It took Anaïs Mitchell thirteen years to develop Hadestown from initial conception to the show opening on Broadway in 2019. Richard Cocciante had Belle as a melody thirteen years prior to the Notre Dame de Paris’ premier in Paris. I think I misunderstood the special that stated this information and wrongly thought the show was in development for thirteen years but from the subtitles it was more like five with just melody of existing thirteen years prior the show’s premier.   

The Cruel Hand of the Fates

Jewelle Blackman, Yvette Gonzalez-Nacer, Kay Trinidad as The Fates, Hadestowm; "Anarkia" on a wall, Notre Dame de Paris
Jewelle Blackman, Yvette Gonzalez-Nacer, & Kay Trinidad as The Fates & “Anarkia” on a wall

In Greek Mythology The Fates are three sisters: Clotho (the Spinner), Lachesis (the Allotter), and Atropos (the Inevitable). They are also called Moirai, personification of destiny.   

In Hadestown the Fates are a greek chorus who are symbolize conscience, doubt and anxiety. They also hyper-fixate on Eurydice. They are antagonize her and defiantly seem to delight in her suffering. They also plague Orpheus at the climax with the song “Doubt Comes In” as the lovers walk out the underworld.  These three ladies are very much personified  intrusive thoughts.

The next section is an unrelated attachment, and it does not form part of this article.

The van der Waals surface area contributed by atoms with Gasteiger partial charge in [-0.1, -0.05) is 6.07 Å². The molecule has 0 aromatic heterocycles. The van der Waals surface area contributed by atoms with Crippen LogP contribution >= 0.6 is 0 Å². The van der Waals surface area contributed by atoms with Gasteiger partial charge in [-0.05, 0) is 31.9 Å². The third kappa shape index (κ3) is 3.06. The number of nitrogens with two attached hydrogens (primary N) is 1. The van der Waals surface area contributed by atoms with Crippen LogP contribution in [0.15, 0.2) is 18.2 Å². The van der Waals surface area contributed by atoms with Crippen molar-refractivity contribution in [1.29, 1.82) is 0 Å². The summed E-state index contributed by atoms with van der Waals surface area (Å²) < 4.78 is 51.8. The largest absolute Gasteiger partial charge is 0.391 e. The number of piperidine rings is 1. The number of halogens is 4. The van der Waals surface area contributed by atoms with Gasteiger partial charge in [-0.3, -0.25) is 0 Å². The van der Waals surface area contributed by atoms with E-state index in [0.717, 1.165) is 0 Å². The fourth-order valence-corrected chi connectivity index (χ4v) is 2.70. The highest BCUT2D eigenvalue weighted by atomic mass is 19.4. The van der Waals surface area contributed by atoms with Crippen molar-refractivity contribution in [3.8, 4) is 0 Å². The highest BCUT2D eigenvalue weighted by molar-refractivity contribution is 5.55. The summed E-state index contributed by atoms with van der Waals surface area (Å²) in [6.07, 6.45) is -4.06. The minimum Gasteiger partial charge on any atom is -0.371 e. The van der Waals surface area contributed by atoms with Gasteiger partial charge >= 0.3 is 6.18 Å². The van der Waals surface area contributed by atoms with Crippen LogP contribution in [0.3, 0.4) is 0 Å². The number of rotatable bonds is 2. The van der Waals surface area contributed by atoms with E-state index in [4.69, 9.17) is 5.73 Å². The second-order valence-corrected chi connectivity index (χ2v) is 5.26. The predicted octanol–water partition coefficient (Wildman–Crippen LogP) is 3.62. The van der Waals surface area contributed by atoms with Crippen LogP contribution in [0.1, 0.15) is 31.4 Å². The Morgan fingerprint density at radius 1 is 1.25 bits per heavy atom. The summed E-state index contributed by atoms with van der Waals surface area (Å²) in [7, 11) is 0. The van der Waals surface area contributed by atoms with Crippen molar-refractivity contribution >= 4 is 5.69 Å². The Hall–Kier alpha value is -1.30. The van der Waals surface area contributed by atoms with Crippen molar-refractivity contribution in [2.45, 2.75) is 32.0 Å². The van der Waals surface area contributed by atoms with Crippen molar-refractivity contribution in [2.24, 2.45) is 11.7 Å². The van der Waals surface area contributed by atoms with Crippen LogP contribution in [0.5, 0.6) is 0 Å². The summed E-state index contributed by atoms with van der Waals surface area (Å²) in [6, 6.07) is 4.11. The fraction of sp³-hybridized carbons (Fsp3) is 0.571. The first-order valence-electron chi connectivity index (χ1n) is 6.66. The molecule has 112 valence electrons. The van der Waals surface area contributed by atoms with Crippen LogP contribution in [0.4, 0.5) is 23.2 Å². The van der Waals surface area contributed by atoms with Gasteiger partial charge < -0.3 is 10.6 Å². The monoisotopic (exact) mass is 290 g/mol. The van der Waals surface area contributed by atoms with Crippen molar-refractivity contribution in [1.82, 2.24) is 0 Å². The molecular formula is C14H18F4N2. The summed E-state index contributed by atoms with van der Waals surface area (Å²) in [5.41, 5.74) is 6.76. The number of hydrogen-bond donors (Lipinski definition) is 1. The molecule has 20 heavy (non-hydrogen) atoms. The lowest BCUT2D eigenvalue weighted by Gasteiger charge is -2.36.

The Fates in Hadestown act more like concept of Ananke which is a conceptual force in The Hunchback of Notre Dame  however the connection is deeper. Ananke, in Orphic tradition,* is a Goddess and the mother of the Fates. She is the personification of inevitability, compulsion and necessity. Her Roman named is Necessitas. 

So it does seem that the Fates in Hadestown act more like Ananke but “The Fates” are more accessible to a general audience plus the all harmonies they sings are sublime.  

Then there is Notre Dame de Paris. As previously stated Ananke is a big aspect in the novel. It is the word that inspired  Frollo and why Esmeralda didn’t fight back when Frollo dragged to the gibbet at the end of the novel for his final crazed ultimatum. 

Notre Dame de Paris has two songs that apply to Ananke and Fate. One is called “Anarkia,” which is a short song that fills in some plot points. Basically “Anarkia” which is just written on a wall, like in the novel, Gringoire asks what the word means and Frollo exclaims it means “Fatality.” Which comes from the latin “fatalis” which means “decreed by fate,” so technically correct. Weird fact: the English version changes the word to “Anarchy” and Frollo says it means “Destiny” which is just wrong.